Want To Be An Executive? 3 Ways To Improve Your Decision-Making

I see people in LinkedIn who call themselves decisive on their profile.

I hope they are and if so I’d like to do business with them. If you want to be an executive, you have got to start getting better at decision-making.

I know a lot of people who are not decisive.  When I go out to dinner with them, they spend way too much time trying to decide between the chimichangas or the nachos.

When I am super hungry, “too  much time” always seems like double what it really is.

And when it comes to wine, I have one friend who acts like the wine decision is a matter of life and death. It’s just wine for god sakes.

I could  finish a bottle of champagne by the time she figures out which wine to drink.

There’s a real plus in making quick decisions at restaurants–your friends will want to go out with you. In  business, timely decisions are even more valuable.  You will be seen as decisive, and you won’t tie up yourself and others with indecisions.

Here’s 3 ways to help you get better at it:

1.  Don’t ask your mother.  I’m serious.  Some adults–almost my age-tell me they have to ask their mothers.  Huh?

I meet executives who talk over their business situations with their mother, their father, their wives.  I understand that a partner is someone you can trust, but if you are asking your mother or father, when will you ever grow up?

I bought two houses without telling anyone, [I was single at the time]. If I had asked my mother, she would have said no, and I’d still be living in Boston.

In the gallery, there are people who can’t decide between painting A and B. They ask for photos and send them  to their mother to decide [I’m serious].

They tell me, “my mother used to work in a gallery.”

What does their mother usually say?

You don’t need a painting!! Or,” I can get it cheaper for you in Australia.”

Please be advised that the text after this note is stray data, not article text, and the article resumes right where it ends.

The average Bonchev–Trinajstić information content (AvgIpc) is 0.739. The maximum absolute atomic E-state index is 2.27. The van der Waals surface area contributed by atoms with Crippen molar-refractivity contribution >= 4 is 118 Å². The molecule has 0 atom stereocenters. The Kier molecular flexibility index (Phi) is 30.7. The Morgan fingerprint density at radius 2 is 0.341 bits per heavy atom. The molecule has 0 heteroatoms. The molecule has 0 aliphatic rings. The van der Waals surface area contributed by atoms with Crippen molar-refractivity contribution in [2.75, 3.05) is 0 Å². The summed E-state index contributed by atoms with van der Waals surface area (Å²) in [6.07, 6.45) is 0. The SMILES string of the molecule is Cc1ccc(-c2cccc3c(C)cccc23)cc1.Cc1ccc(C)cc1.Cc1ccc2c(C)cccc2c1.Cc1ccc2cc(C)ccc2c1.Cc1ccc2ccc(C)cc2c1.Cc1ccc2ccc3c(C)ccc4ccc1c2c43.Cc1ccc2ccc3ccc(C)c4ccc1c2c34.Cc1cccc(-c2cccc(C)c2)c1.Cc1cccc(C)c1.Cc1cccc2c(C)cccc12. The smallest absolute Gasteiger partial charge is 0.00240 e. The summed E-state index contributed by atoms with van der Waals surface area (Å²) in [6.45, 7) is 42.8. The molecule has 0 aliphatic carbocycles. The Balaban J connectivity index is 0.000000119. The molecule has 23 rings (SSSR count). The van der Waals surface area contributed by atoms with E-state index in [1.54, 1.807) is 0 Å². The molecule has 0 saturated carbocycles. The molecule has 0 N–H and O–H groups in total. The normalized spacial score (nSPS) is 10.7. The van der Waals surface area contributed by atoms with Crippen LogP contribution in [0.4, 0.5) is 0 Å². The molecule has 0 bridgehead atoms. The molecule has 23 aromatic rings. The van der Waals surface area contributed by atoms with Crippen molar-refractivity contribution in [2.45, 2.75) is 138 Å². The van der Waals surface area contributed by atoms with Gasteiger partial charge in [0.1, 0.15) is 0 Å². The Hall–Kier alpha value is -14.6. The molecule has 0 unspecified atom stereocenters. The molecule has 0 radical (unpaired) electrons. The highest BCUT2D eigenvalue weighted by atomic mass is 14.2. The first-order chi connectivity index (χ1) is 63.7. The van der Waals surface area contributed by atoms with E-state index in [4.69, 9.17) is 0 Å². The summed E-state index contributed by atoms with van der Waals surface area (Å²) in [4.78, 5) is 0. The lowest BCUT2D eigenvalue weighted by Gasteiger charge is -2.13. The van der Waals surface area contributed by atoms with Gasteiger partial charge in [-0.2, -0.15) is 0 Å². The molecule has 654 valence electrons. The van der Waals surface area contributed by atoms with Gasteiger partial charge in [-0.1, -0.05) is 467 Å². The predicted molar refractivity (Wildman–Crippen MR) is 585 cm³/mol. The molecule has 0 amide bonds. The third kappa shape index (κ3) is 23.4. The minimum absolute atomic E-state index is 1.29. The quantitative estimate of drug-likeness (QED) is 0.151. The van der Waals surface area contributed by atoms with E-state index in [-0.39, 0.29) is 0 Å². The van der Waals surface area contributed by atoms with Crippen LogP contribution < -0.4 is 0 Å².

When you ask your mother, besides driving others crazy.  It makes you look like a child.

2.  Give yourself a time limit for the decision.  Some decision processes go on forever–or seemingly forever.

I really appreciate when a consulting client tells me that they will decide by a certain date whether they will hire me or not.

Are you choosing wine? Give yourself 3-5 minutes.  Choosing a consultant?  A week seems reasonable.  Buying a new manufacturing plant might take a few months or a year.

Take longer if needed, but just let people know.  If it takes too long, you not only look indecisive, you look weak as a result.

3.  Don’t be afraid to say no or yes.  Maybe is not a decision. It’s more of a non-decision. Say no and explain why. Say yes and explain why.  And don’t be dishonest about the reasons–don’t blame your boss, don’t blame the budget, don’t say something like, “you wouldn’t have liked this project anyway.”  Take responsibility for your decision.


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  1. Eric Dahler says:

    Bob I sell wines and champagnes over the last 15 years, I meet lots of people who can’t say no or yes. I got replies to my suggestions like ” I will think about it” , “I need to ask my boss” or the must amazing and common reply is “My wife is pregnant I can’t drink”

    Cheers,

    Eric